So far, the program has been a huge success. The Friends have provided more than 10,000 books free of charge to Seattle public school teachers at the 2010 Book Sales. We hope to be able to continue working with the Renee B. Fisher Foundation to fill many more local classrooms with books! Here is some feedback from happy teachers:
“I left with over 119 books!!! WOW!!!…I came back to school and added them to the classroom library.”
“My students LOVED the books! They cheered when Joan dropped off the vouchers, and cheered again when I showed them the pile of books on Monday morning. They have been enjoying browsing and reading in their reading classes, their silent reading times, or even in their spare time. I love that I was able to get all kinds of genres and all reading levels for my very diverse group of learners!”
“Thank you and thank you to the Friends of the Seattle Public Library. I went on Saturday and spent a bit over four hours searching for picture books for my Kindergarteners. Those four hours were the best hours of my weekend since I knew deep inside I was giving up my personal time to make a huge difference. It was fun to meet my colleagues there and talk to them across isles when a title of a book crossed my mind. What I’m tying to say is that we not only got a chance to increase our personal classroom library, but a school wide one.”
And here are some quotes for happy students:
“I love Books! Like you do! Reading is fun! I read a lot! So I can get smarter!”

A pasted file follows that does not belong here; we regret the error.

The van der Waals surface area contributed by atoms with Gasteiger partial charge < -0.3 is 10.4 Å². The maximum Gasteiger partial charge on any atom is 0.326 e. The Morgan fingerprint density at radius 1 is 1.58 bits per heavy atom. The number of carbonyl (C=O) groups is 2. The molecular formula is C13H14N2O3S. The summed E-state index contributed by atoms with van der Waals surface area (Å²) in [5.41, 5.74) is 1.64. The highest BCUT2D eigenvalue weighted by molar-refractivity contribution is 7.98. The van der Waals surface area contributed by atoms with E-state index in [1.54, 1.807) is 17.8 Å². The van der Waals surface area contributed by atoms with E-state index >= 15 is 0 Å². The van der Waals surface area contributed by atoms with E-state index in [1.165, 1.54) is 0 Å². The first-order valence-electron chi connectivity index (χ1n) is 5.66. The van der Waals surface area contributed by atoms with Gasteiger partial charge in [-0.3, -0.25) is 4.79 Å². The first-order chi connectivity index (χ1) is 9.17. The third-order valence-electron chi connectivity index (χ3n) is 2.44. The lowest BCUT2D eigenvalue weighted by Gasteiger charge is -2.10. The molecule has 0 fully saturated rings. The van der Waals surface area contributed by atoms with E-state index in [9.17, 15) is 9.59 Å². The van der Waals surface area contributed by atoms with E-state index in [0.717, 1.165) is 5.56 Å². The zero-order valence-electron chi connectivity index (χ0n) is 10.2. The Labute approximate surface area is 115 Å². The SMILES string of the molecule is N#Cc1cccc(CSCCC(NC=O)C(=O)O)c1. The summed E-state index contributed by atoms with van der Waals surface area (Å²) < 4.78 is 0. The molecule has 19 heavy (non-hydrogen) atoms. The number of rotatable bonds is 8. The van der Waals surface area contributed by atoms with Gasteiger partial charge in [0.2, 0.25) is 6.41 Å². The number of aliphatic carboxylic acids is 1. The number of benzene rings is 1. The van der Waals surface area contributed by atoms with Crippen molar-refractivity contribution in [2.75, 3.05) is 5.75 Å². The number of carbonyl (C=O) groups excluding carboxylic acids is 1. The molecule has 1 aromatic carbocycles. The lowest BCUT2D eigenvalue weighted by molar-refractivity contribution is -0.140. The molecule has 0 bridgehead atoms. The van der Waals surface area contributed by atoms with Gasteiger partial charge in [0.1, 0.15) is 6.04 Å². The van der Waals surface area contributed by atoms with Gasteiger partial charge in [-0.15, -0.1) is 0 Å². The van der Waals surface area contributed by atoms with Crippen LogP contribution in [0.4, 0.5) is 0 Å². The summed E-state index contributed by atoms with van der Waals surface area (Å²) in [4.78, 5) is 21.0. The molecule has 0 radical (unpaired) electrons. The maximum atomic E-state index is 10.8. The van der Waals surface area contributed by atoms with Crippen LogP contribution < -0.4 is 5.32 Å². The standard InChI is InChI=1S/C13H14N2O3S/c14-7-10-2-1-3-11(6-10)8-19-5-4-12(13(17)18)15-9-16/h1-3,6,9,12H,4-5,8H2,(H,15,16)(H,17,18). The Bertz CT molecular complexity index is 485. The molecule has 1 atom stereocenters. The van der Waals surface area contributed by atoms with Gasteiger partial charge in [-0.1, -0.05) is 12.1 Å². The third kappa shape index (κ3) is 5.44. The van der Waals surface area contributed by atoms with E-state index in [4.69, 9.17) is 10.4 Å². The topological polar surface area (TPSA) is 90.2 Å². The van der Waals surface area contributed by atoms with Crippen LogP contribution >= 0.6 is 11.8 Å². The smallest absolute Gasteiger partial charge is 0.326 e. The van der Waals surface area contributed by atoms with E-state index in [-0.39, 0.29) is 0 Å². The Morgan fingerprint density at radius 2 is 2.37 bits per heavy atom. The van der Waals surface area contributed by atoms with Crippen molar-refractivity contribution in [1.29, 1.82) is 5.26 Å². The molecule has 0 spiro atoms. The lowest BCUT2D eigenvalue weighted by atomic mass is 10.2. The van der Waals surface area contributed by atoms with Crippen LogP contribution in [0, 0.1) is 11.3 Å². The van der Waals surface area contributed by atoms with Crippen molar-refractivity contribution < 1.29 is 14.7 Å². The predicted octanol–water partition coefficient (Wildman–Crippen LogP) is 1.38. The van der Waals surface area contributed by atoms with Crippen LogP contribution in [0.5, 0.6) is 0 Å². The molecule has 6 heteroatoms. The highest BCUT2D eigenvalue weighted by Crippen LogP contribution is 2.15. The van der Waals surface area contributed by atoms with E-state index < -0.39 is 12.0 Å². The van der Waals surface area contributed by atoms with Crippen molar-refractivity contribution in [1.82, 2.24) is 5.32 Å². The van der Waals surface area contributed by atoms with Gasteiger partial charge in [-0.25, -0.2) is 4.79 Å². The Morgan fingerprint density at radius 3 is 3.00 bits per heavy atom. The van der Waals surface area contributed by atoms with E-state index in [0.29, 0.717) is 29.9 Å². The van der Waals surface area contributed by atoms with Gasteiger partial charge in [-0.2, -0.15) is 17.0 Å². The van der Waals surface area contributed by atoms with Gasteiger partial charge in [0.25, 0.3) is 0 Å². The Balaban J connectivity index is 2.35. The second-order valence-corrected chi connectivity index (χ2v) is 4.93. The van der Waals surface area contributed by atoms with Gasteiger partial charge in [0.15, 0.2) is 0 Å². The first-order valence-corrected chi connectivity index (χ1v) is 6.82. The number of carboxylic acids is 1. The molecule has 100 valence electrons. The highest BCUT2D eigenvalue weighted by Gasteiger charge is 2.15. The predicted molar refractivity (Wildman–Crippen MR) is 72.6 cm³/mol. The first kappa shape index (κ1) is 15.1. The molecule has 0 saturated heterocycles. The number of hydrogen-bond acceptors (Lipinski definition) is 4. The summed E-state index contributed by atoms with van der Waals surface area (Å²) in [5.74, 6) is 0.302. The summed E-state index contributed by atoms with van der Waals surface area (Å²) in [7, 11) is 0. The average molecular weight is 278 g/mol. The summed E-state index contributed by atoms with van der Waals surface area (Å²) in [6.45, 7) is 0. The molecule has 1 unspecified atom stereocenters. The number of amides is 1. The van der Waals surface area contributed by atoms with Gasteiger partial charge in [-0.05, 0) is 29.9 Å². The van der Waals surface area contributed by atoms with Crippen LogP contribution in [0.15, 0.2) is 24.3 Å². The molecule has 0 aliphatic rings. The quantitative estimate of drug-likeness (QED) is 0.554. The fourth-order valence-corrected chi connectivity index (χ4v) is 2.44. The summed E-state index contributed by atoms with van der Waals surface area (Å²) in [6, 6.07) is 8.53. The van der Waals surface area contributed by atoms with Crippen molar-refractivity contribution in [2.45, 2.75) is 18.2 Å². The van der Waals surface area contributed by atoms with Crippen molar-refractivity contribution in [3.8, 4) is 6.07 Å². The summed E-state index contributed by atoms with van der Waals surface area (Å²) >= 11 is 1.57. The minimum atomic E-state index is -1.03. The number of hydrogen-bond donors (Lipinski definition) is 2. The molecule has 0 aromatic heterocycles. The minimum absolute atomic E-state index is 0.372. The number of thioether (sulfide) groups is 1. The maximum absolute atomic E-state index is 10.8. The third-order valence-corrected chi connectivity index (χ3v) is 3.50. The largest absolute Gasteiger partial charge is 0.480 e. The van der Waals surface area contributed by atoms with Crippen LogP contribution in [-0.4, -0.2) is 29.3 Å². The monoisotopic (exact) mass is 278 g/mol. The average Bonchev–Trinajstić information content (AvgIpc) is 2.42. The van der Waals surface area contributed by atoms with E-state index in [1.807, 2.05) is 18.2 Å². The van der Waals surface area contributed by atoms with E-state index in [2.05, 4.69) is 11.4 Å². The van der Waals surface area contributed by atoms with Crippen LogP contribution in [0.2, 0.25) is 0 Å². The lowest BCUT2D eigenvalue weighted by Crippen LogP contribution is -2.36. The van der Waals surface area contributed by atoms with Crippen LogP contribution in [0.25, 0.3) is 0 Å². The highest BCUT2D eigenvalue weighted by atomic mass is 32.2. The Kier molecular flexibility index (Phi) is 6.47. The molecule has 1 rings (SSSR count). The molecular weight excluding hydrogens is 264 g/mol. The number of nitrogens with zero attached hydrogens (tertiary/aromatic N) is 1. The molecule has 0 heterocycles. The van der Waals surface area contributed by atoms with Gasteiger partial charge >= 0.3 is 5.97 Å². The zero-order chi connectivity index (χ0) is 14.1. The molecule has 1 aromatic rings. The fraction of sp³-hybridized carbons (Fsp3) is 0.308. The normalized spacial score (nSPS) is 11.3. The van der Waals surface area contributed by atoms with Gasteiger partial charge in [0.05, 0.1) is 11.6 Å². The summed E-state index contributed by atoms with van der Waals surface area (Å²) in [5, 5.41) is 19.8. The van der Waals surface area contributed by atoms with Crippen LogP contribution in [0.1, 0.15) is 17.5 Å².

“My favorite book is the itsy bitsy spider and the snarly hissopus…All of them are great…so nice, cool, Fabilicious.”
Thanks to the Renee B. Fisher Foundation and to Friends Board Members Joan and Omar for this wonderful program.
How the Library Supports Early Literacy August 14, 2010
The Seattle Public Library provides four Early Literacy programs and activities that help teach children the foundation of reading.
- Raising a Reader
- Play and Learn Groups
- Weekly Story Time
- Picture Book Collections
Raising a Reader:
- A take-home book bag program created to facilitate the development of early literacy skills
- Served 330 children in 2009
Play and Learn Groups:
- Drop-in play groups for caregivers with children from infants to 5 years old in order to promote early learning
- Served over 3,300 children, parents, and caregivers between October 2008 and June 2009
- Story time for baby, toddler, and preschool children provided by children’s librarians and paid early childhood educators in a variety of languages including Chinese, Vietnamese, and Spanish
- 1,410 Story Time programs in 2009
- 54,330 total attendance in 2009
Picture book Collections:
- Continually enhanced collections of picture and board books for infants and toddlers that facilitate access to books for use in implementing the six early literacy skills